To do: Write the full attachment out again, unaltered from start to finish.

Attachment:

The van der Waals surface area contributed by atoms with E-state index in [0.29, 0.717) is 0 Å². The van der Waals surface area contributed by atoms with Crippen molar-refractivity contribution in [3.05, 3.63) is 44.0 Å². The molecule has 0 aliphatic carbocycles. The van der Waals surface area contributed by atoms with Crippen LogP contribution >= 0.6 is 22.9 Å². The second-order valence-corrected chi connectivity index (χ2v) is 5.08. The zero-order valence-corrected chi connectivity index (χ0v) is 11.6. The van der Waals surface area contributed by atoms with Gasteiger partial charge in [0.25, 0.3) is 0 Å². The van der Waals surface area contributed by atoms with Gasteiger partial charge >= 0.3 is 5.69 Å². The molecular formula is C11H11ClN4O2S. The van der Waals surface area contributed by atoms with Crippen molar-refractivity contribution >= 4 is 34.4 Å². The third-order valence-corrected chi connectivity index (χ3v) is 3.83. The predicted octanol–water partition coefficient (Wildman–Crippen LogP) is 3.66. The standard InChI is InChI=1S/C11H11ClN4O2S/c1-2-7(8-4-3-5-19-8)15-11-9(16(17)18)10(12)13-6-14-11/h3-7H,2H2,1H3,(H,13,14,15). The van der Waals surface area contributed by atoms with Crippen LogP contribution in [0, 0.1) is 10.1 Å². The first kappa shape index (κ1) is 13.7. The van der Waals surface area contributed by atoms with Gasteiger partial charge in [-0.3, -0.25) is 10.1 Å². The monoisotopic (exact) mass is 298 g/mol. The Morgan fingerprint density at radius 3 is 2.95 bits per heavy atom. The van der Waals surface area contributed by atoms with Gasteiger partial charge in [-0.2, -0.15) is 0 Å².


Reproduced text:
The van der Waals surface area contributed by atoms with E-state index in [0.29, 0.717) is 0 Å². The van der Waals surface area contributed by atoms with Crippen molar-refractivity contribution in [3.05, 3.63) is 44.0 Å². The molecule has 0 aliphatic carbocycles. The van der Waals surface area contributed by atoms with Crippen LogP contribution >= 0.6 is 22.9 Å². The second-order valence-corrected chi connectivity index (χ2v) is 5.08. The zero-order valence-corrected chi connectivity index (χ0v) is 11.6. The van der Waals surface area contributed by atoms with Gasteiger partial charge in [0.25, 0.3) is 0 Å². The van der Waals surface area contributed by atoms with Gasteiger partial charge >= 0.3 is 5.69 Å². The molecular formula is C11H11ClN4O2S. The van der Waals surface area contributed by atoms with Crippen molar-refractivity contribution >= 4 is 34.4 Å². The third-order valence-corrected chi connectivity index (χ3v) is 3.83. The predicted octanol–water partition coefficient (Wildman–Crippen LogP) is 3.66. The standard InChI is InChI=1S/C11H11ClN4O2S/c1-2-7(8-4-3-5-19-8)15-11-9(16(17)18)10(12)13-6-14-11/h3-7H,2H2,1H3,(H,13,14,15). The van der Waals surface area contributed by atoms with Crippen LogP contribution in [0, 0.1) is 10.1 Å². The first kappa shape index (κ1) is 13.7. The van der Waals surface area contributed by atoms with Gasteiger partial charge in [-0.3, -0.25) is 10.1 Å². The monoisotopic (exact) mass is 298 g/mol. The Morgan fingerprint density at radius 3 is 2.95 bits per heavy atom. The van der Waals surface area contributed by atoms with Gasteiger partial charge in [-0.2, -0.15) is 0 Å².